To figure volume expansion accurately, we need PVT data per plastic material, but in our purpose it is not necessary to go to those details. Although there is some variations in pressure and temperature conditions, we may approximately estimate 90% of density (1.11 times volume expansion) for amorphous resin, of which specific volume is not - 24 -

Emilian Popa

Injection Molding Design Guide Manual 2012

much influenced by temperature, and 80% of density (1.25 times volume expansion) for crystalline resin, of which specific volume is much affected by temperature. Furthermore taking account of injection efficiency due to back flow and cushion amount, additional safety factor 80% shall be introduced. To make a formula applicable to all resin, regardless of crystalline and amorphous, density in the injection cylinder is now assumed to be 85% of the value under normal pressure and temperature condition. Then required injection capacity (VS) will be as follows:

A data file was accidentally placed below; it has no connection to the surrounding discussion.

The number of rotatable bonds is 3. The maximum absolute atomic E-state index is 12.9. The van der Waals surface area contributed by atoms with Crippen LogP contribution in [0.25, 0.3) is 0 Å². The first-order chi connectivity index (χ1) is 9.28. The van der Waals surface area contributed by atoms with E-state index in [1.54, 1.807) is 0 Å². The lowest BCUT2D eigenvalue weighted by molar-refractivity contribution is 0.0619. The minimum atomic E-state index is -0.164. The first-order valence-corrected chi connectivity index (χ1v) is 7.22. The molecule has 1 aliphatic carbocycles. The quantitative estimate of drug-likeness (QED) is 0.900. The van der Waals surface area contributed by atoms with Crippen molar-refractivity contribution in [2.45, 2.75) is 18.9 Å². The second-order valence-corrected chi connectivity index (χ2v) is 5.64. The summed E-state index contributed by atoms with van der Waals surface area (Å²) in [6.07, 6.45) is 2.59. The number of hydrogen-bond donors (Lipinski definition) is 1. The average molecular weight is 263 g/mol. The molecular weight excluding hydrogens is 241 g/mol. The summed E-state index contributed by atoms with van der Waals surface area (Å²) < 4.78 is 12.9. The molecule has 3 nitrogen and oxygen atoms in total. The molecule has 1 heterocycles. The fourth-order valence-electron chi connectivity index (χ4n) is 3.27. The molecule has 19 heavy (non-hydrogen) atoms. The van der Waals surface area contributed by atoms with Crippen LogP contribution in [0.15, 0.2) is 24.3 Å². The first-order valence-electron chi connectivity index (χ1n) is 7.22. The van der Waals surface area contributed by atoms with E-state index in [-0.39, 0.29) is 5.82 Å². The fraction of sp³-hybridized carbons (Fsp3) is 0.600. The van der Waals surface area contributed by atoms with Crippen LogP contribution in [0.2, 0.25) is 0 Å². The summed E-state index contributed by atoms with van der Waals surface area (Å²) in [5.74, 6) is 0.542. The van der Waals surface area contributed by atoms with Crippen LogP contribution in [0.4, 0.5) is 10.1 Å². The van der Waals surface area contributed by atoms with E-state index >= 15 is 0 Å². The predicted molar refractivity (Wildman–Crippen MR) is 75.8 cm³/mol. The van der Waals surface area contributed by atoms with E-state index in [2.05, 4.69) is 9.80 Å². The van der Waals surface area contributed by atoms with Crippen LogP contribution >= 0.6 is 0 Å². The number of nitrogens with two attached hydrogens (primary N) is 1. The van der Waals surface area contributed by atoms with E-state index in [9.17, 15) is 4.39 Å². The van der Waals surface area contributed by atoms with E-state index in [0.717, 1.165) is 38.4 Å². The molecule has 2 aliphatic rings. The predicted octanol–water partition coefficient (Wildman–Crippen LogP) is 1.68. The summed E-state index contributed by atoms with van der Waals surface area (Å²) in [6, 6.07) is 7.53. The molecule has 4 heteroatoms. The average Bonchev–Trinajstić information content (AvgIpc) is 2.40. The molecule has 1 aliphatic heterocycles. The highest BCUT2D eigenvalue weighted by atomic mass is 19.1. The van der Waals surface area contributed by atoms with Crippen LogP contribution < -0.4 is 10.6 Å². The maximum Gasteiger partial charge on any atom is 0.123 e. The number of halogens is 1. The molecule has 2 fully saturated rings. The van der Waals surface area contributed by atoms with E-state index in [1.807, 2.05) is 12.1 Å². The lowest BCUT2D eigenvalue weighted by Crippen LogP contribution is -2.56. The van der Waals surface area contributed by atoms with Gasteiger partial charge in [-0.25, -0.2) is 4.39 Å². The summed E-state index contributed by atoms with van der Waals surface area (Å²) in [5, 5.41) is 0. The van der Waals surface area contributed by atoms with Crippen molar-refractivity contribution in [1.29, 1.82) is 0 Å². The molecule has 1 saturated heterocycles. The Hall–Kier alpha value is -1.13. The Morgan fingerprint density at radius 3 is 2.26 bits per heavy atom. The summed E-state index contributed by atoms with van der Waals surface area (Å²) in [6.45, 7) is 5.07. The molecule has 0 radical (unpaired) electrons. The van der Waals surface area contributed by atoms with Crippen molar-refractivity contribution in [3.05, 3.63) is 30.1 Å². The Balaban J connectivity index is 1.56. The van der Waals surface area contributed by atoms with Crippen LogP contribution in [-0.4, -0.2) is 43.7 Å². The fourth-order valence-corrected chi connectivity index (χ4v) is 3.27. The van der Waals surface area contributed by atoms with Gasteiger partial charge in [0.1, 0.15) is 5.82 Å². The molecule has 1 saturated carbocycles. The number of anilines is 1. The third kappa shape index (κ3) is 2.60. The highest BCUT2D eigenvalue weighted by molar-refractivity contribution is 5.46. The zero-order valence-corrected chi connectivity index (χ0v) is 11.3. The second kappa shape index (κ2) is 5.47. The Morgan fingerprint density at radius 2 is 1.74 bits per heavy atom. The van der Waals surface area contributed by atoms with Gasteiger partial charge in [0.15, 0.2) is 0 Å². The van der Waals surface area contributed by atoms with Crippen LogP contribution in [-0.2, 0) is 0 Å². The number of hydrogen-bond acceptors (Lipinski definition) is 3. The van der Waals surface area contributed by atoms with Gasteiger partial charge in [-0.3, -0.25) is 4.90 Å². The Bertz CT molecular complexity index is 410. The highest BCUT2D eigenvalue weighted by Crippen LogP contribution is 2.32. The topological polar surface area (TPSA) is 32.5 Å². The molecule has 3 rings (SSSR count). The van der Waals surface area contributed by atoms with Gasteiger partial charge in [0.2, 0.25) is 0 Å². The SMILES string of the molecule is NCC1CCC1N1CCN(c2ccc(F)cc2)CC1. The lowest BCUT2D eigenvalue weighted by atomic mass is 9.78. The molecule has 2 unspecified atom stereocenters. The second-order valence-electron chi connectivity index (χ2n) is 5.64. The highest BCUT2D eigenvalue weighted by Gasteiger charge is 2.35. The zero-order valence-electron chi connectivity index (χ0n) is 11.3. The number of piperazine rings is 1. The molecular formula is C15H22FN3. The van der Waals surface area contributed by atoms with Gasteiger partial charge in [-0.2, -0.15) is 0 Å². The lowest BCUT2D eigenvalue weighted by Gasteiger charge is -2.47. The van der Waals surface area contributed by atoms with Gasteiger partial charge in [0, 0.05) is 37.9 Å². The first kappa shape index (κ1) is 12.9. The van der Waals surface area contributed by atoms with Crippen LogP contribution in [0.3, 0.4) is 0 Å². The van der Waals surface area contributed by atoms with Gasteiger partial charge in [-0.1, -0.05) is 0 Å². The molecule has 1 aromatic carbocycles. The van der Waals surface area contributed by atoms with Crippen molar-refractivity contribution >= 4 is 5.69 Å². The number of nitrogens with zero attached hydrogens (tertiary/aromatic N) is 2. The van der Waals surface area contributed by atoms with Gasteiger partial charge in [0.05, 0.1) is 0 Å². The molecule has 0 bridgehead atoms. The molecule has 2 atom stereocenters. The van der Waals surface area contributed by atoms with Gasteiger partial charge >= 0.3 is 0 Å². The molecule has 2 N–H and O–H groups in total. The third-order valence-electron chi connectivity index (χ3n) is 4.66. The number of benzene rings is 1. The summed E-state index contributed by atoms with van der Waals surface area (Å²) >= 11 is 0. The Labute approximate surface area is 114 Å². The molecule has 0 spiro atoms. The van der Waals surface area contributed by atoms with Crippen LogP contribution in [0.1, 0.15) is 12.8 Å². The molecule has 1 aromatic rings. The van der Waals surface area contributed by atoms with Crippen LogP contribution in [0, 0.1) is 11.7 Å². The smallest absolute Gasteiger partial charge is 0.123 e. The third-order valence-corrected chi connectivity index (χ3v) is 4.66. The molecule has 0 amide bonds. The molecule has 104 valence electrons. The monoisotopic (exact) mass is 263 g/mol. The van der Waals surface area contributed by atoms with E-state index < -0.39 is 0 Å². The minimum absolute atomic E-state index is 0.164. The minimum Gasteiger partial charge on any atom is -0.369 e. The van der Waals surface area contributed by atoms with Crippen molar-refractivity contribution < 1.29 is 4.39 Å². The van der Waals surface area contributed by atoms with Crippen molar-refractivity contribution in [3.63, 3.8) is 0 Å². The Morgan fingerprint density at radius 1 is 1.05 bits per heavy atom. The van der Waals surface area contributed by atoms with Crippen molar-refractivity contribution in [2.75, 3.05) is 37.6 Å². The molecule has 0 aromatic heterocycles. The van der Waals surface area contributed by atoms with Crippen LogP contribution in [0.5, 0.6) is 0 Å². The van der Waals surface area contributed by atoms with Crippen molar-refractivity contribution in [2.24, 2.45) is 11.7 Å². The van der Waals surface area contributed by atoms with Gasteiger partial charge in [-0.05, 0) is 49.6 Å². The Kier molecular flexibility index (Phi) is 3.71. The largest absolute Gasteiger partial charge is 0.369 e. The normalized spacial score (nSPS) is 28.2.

Injection machine with larger injection capacity than above can be utilized, but it should not be too large. Expected problem is that resin starts decomposition in the cylinder if it stays too long in the cylinder. As a minor problem, measuring accuracy drops due to small measuring stroke. Thus similarly to the case of clamping force, calculated injection capacity (VS) should not be less than 20% of theoretical maximum injection capacity of the injection machine. Accordingly formulae (1.7.4) and (1.7.5) can be expressed as follows.

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Injection Molding Design Guide Manual 2012

1.8 .Mold Strength